A fuck-you money attitude


There’s an irresistible allure to the concept of fuck-you money: Being able to tell anyone off for any reason without risking your livelihood. What’s not to love about such audacious freedom?

But is this actually happening? Who are all these newly-minted millionaires that suddenly start telling people to go fuck themselves? I don’t recall many notable examples. If anything, it’s the opposite.

Shortly after that glorious fuck-you check clears, they’re off to the next thing. With new venture capital chains. Yanked about by a new board. Shackled to a new set of hockey-stick growth expectations. You do what you know.

So the fuck-you money dream doesn’t so much seem like a goal as a perpetual fantasy. And excuse for why now isn’t the time to rock the boat, bolstered by the illusion that some day you will. Yeah right.

If you look beyond a specific amount, fuck-you money can be a state of mind. One that you can acquire well in advance of the corresponding bank account. One that’s founded mostly on a personal confidence that even if most of the material trappings went away, you’d still be happier for standing your ground.

Yes, talk about privilege. There are certainly many people who choose to bow their head not for their own sake, but for the sake of those that depend on them. That’s a noble retreat.

But there are surely also plenty of people who are privileged enough that taking a risk isn’t going to lead to a destitute situation. That cling to a fear of going out on the limb but fancy themselves the kind of people who would with fuck-you money. That’s who I’m talking to here.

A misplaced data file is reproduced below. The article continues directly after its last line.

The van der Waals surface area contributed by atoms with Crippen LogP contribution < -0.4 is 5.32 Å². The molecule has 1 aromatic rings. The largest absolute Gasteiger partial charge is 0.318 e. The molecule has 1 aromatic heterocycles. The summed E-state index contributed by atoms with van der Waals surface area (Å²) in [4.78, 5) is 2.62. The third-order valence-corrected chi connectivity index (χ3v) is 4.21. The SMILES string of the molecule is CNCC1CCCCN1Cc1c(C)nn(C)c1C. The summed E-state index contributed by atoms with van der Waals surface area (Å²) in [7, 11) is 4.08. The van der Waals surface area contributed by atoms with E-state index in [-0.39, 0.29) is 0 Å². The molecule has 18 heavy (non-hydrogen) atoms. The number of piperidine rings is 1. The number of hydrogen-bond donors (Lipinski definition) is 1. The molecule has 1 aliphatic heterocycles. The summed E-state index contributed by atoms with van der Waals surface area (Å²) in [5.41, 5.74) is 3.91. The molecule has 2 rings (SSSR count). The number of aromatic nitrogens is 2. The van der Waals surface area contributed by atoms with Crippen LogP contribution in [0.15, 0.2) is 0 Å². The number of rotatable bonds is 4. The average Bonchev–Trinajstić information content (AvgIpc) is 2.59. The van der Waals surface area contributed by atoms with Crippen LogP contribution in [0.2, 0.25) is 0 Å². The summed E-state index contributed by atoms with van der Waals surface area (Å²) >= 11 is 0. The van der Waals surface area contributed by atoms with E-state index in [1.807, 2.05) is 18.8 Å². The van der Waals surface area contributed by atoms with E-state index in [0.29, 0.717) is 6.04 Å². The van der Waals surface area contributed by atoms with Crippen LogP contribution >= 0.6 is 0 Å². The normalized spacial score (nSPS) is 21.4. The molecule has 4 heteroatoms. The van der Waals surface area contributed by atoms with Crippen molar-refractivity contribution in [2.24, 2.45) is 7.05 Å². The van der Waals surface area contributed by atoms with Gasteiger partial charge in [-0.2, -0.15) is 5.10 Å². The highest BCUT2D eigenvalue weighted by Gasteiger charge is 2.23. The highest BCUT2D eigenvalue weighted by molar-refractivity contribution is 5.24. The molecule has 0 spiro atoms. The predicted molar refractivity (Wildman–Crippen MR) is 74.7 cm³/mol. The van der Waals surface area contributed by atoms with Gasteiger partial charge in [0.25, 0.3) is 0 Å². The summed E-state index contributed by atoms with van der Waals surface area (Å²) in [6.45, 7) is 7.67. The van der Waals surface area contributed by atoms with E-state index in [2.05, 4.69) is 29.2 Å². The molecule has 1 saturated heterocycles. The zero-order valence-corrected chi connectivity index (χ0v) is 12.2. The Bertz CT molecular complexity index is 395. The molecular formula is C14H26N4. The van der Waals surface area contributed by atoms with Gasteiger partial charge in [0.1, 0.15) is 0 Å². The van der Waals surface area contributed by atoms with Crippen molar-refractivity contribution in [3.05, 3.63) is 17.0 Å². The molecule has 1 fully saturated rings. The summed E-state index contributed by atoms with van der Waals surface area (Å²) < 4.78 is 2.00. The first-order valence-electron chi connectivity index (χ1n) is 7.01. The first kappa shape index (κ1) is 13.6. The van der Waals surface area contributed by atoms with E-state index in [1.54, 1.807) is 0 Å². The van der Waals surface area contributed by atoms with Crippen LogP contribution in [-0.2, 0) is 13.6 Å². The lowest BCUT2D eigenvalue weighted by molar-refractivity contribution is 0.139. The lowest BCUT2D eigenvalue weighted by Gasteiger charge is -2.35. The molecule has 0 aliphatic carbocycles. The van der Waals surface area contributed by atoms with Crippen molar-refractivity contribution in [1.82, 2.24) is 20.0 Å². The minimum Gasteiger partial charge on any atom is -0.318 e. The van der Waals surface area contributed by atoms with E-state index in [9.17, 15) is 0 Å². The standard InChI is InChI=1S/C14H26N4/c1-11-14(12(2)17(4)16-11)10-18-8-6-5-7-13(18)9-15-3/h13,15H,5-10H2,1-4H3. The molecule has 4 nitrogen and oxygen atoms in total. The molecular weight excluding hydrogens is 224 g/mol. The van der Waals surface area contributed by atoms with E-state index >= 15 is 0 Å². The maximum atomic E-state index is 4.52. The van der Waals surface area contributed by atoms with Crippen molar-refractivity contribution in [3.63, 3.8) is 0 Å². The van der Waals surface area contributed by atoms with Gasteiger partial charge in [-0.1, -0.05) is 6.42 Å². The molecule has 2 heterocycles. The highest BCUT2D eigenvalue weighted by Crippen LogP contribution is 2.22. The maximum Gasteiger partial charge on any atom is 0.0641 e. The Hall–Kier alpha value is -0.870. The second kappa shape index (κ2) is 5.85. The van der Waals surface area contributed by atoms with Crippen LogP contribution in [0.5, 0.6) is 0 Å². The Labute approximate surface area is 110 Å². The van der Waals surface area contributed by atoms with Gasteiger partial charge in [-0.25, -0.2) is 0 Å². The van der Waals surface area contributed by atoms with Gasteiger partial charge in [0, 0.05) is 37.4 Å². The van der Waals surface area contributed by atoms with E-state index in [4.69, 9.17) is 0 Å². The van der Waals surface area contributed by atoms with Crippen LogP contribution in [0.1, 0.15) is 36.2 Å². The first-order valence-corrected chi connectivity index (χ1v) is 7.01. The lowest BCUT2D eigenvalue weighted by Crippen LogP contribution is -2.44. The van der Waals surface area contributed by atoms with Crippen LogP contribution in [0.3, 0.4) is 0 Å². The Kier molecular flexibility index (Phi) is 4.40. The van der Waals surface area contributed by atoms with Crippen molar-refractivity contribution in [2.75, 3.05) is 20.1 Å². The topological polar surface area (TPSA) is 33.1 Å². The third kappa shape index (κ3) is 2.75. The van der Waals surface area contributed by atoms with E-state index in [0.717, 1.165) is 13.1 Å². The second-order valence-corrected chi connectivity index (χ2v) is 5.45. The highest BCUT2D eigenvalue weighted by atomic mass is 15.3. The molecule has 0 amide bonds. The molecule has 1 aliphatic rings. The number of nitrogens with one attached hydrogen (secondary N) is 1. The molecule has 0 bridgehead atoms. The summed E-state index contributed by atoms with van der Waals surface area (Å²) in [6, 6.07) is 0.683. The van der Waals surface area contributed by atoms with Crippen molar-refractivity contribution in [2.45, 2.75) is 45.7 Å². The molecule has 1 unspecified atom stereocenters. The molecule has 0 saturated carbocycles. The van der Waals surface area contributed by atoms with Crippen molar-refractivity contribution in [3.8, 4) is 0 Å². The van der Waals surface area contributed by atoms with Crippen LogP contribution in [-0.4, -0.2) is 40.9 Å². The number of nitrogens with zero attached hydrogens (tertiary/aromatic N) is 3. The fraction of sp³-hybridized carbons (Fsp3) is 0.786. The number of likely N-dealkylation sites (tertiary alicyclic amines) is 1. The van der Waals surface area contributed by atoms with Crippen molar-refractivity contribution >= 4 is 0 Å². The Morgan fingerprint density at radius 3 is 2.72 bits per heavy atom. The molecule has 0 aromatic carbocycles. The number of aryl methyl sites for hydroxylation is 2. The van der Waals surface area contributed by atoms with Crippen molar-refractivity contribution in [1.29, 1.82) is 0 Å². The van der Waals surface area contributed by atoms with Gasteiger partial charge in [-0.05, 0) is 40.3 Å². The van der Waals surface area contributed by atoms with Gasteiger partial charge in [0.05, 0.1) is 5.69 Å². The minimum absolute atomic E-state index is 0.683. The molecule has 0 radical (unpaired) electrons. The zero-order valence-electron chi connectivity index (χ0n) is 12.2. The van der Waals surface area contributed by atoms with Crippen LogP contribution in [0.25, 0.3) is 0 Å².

The irony is that, in many situations, having a fuck-you money attitude is exactly the path that leads you there.

Milton Friedman on the four ways you can spend money

  1. You can spend your own money on yourself. When you do that, why then you really watch what you’re doing, and you try to get the most for your money.
  2. You can spend your own money on somebody else. For example, I buy a birthday present for someone. Well, then I’m not so careful about the content of the present, but I’m very careful about the cost.
  3. I can spend somebody else’s money on myself. And if I spend somebody else’s money on myself, then I’m sure going to have a good lunch!
  4. I can spend somebody else’s money on somebody else. And if I spend somebody else’s money on somebody else, I’m not concerned about how much it is, and I’m not concerned about what I get.

The day I became a millionaire

I grew up lower-middle class on the outskirts of Copenhagen. Anywhere outside of Scandinavia, the socioeconomic label would probably have been ‘poor’, but Danish safety nets and support systems did their best to suspend the facts and offer better.

Me in the middle in home-made clothing to go with home-made ninja weapons… oh yeah!

But don’t worry: This isn’t a rags-to-riches story. I loathe the I-did-it-all-by-myself heroic myth mongering. I got where I am thanks to government-sponsored maternity leave, child care, health care, education, and even cash assistance. I grew up in housing provided by AAB, a union-founded affordable housing association. And my mother was a damn magician at making impossible ends meet without belaboring her tricks (like biking an extra 15 minutes to find the lowest price on milk).

Keep reading